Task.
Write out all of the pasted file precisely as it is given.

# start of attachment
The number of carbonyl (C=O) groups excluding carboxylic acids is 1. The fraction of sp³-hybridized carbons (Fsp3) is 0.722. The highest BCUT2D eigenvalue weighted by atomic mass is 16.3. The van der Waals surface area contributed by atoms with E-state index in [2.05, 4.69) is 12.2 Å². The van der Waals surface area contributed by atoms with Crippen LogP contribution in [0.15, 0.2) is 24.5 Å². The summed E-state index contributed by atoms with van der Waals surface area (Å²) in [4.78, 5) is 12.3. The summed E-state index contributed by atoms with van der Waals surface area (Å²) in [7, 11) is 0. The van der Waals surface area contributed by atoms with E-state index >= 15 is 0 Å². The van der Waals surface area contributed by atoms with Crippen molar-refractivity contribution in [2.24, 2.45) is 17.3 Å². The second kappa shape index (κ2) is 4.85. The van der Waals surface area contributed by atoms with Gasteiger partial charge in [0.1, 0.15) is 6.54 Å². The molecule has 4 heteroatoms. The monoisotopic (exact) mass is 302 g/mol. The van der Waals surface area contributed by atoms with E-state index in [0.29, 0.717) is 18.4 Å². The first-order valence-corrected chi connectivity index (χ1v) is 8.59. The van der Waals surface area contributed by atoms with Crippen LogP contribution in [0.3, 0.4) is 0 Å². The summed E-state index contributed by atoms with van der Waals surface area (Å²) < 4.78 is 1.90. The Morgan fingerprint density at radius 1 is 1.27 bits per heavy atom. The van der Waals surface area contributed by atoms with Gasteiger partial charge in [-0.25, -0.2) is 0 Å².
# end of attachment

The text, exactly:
The number of carbonyl (C=O) groups excluding carboxylic acids is 1. The fraction of sp³-hybridized carbons (Fsp3) is 0.722. The highest BCUT2D eigenvalue weighted by atomic mass is 16.3. The van der Waals surface area contributed by atoms with E-state index in [2.05, 4.69) is 12.2 Å². The van der Waals surface area contributed by atoms with Crippen LogP contribution in [0.15, 0.2) is 24.5 Å². The summed E-state index contributed by atoms with van der Waals surface area (Å²) in [4.78, 5) is 12.3. The summed E-state index contributed by atoms with van der Waals surface area (Å²) in [7, 11) is 0. The van der Waals surface area contributed by atoms with E-state index >= 15 is 0 Å². The van der Waals surface area contributed by atoms with Crippen molar-refractivity contribution in [2.24, 2.45) is 17.3 Å². The second kappa shape index (κ2) is 4.85. The van der Waals surface area contributed by atoms with Gasteiger partial charge in [0.1, 0.15) is 6.54 Å². The molecule has 4 heteroatoms. The monoisotopic (exact) mass is 302 g/mol. The van der Waals surface area contributed by atoms with E-state index in [0.29, 0.717) is 18.4 Å². The first-order valence-corrected chi connectivity index (χ1v) is 8.59. The van der Waals surface area contributed by atoms with Crippen LogP contribution in [0.3, 0.4) is 0 Å². The summed E-state index contributed by atoms with van der Waals surface area (Å²) < 4.78 is 1.90. The Morgan fingerprint density at radius 1 is 1.27 bits per heavy atom. The van der Waals surface area contributed by atoms with Gasteiger partial charge in [-0.25, -0.2) is 0 Å².